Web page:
Anatomy of a Novel Part 7: The first full draft

Ghost train

Well, it’s done. I’ve finished the first draft of The Iron LineI should be ecstatic, but to be honest, I feel a bit, well…flat. I can’t remember how I felt when I completed Greythorne, but I think it was probably more elated than this – probably because it was the first time, so it felt like a bigger achievement, and also I was much more ignorant of the process that follows. So these are my raw, honest reflections in the immediate aftermath of completion, because with this blog post series I said I’d take you behind the scenes, warts and all.

  • It’s too short. I was aiming for 80,000 words, which I then revised down to 70,000, then 60,000 but it’s come in at just over 57,000. That’s 10,000 words longer than Greythorne, but it’s still on the bottom end of novel-length works. I know that word count really shouldn’t matter, because every story has an optimum length, and when you start trying to pad it out is when you get problems. But I somehow feel like less of a writer for producing such a short novel (although Dragonscale is 90,000 words, so I’m clearly capable of doing it). Word count is one of my recurring writing-related neuroses.
  • It’s not the book I envisaged. This is not necessarily a bad thing, but I set out to write Australian Gothic and ended up with a much more stock-standard murder mystery. It’s still fun and I still enjoyed writing it, but I think upping the creepiness factor is something I’ll need to fix in the next draft.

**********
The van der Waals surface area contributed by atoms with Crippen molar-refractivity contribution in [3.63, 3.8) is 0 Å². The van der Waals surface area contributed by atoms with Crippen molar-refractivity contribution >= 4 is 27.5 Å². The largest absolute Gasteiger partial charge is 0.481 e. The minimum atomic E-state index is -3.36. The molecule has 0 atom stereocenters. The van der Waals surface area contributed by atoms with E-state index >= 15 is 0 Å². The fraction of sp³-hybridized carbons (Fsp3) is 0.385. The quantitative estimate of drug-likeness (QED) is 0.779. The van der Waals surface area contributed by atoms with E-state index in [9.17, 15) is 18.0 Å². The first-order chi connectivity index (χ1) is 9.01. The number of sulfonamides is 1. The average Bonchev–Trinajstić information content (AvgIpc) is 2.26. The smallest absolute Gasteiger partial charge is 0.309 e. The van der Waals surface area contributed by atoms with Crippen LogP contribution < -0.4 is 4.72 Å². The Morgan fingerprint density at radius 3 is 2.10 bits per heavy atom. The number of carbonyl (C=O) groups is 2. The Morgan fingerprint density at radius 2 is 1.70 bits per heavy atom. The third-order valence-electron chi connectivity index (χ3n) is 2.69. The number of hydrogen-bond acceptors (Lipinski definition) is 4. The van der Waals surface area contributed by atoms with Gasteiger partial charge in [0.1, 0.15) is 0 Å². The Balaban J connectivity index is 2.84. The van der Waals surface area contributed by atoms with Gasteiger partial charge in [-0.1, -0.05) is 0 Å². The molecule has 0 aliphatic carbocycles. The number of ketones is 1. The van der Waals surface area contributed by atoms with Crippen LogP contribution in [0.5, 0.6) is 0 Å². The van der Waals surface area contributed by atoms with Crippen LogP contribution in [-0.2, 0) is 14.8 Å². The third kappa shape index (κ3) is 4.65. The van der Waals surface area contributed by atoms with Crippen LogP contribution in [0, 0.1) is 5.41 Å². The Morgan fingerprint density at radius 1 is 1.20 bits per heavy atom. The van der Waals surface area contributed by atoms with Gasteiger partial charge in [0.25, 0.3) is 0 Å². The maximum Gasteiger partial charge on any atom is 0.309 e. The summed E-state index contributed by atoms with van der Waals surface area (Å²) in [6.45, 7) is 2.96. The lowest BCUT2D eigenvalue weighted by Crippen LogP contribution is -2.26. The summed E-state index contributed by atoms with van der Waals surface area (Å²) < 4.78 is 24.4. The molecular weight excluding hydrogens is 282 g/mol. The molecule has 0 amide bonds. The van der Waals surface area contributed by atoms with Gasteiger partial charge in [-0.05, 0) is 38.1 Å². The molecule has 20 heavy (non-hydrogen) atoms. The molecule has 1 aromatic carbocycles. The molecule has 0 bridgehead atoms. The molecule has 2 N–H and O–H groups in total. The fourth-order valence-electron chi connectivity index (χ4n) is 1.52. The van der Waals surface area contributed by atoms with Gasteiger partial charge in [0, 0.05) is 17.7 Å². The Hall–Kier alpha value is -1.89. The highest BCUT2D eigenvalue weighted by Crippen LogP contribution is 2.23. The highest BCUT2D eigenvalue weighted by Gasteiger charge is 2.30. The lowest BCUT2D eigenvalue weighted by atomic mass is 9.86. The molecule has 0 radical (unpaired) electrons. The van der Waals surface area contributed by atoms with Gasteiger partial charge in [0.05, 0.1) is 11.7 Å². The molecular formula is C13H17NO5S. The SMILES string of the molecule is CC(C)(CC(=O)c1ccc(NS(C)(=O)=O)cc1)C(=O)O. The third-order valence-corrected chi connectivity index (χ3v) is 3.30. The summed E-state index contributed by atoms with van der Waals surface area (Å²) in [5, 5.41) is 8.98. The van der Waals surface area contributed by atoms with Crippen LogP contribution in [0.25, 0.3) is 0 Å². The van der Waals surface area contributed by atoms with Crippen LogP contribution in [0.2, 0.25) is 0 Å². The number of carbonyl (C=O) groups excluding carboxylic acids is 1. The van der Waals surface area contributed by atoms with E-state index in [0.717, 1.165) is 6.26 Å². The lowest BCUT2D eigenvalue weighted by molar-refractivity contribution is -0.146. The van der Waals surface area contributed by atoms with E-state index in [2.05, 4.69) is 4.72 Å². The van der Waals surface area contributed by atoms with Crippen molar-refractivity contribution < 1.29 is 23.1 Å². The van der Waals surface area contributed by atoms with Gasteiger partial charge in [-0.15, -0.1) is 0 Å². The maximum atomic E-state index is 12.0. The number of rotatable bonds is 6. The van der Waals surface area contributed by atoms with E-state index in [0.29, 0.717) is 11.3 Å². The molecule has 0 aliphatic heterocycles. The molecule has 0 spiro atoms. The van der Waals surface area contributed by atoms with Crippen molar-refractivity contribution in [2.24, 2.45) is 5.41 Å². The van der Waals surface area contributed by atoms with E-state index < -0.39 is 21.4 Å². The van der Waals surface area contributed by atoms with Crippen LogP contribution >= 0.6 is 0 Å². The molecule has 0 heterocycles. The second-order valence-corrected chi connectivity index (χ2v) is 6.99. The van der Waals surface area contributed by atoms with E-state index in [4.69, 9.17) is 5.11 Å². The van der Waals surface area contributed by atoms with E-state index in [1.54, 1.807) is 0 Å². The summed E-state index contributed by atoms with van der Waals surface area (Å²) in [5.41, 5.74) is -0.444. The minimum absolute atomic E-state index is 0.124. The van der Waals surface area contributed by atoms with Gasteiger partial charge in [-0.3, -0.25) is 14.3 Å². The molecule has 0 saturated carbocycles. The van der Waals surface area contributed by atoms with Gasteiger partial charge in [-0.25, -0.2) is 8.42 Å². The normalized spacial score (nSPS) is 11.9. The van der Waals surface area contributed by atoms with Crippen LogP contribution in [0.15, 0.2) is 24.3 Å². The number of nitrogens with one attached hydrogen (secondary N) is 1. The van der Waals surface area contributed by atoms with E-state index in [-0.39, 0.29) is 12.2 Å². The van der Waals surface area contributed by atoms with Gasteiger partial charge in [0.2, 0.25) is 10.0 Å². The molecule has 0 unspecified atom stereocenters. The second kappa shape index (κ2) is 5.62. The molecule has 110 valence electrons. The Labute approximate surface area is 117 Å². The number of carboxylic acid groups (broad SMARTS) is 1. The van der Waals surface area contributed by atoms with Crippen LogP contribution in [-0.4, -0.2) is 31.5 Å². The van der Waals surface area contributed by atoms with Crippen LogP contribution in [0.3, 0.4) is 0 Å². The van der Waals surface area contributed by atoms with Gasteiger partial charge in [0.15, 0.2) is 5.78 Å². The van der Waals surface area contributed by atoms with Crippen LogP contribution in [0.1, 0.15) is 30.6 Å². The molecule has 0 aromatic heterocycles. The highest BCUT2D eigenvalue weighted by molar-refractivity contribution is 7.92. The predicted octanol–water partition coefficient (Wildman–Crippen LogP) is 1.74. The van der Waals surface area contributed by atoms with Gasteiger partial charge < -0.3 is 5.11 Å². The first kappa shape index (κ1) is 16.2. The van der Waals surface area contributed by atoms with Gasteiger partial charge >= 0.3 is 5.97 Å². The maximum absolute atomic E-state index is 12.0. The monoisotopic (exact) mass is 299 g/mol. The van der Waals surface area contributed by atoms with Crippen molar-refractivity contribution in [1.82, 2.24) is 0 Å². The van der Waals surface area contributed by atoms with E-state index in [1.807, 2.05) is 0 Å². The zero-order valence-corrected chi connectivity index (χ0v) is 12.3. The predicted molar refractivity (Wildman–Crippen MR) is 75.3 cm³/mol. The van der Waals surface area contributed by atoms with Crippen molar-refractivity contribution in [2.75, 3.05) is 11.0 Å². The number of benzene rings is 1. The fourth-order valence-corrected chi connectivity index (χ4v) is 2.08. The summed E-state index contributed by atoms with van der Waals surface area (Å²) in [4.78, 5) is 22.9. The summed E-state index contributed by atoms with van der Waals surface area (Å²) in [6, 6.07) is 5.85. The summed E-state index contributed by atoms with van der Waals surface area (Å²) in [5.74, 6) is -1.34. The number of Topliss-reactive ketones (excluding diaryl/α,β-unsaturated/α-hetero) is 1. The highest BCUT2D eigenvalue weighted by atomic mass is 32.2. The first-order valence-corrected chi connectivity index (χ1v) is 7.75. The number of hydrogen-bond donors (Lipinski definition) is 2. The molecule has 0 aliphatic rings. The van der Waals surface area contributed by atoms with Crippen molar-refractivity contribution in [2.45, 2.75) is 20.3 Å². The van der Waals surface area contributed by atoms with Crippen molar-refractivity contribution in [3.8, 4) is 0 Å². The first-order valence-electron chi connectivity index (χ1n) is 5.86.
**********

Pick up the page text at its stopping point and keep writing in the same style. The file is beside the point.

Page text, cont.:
• I can’t tell if the twist is really shocking. This was the same with Greythorne – I knew it so well that it was hard to tell if I was foreshadowing too much or not enough. This is why I have beta readers and copy editors.
  • This draft came much more easily than Greythorne did. I remember getting hugely bogged down in the middle of Greythorne. That happened a bit here too, but to nowhere near the same extent, and I was able to get over it fairly easily, although I still don’t know if the pacing is right.
  • Scrivener is the best thing ever. If you’re a serious writer and haven’t tried it yet, get on it.
  • Writing sprints work for me. I know I go on about this a bit, but they really do. Writing this way was what allowed me to finish it in a bit over four months.

So now the hard work really begins. I haven’t even read the full draft through yet, although I’ve been making notes to myself as I go about things I need to check – word use, internal consistency and so on. Now I’ll give it to my husband, who is my alpha reader and the only person allowed to see my first drafts. This is because the first draft is almost like a baby – it’s still new and vulnerable. The second and third drafts are less a part of me and are more able to stand on their own, so sending them out to beta readers isn’t so much of an issue. Around the fourth or fifth draft is when my books tend to enter adulthood and are ready to go out into the world.

So I’m going to take a break and work on other projects while Tristan reads it, then I’ll give it a big overhaul. Then I’ll hit up my beta readers, revise it with their feedback, and then we’ll see where we’re at. I expect that process will take at least three months.

In the midst of all the planning for editing, though, I think I need to take some time out and remember something: I wrote another novel. Something I only ever dreamed of doing, I’ve now done three times. A little perspective never hurt anyone.

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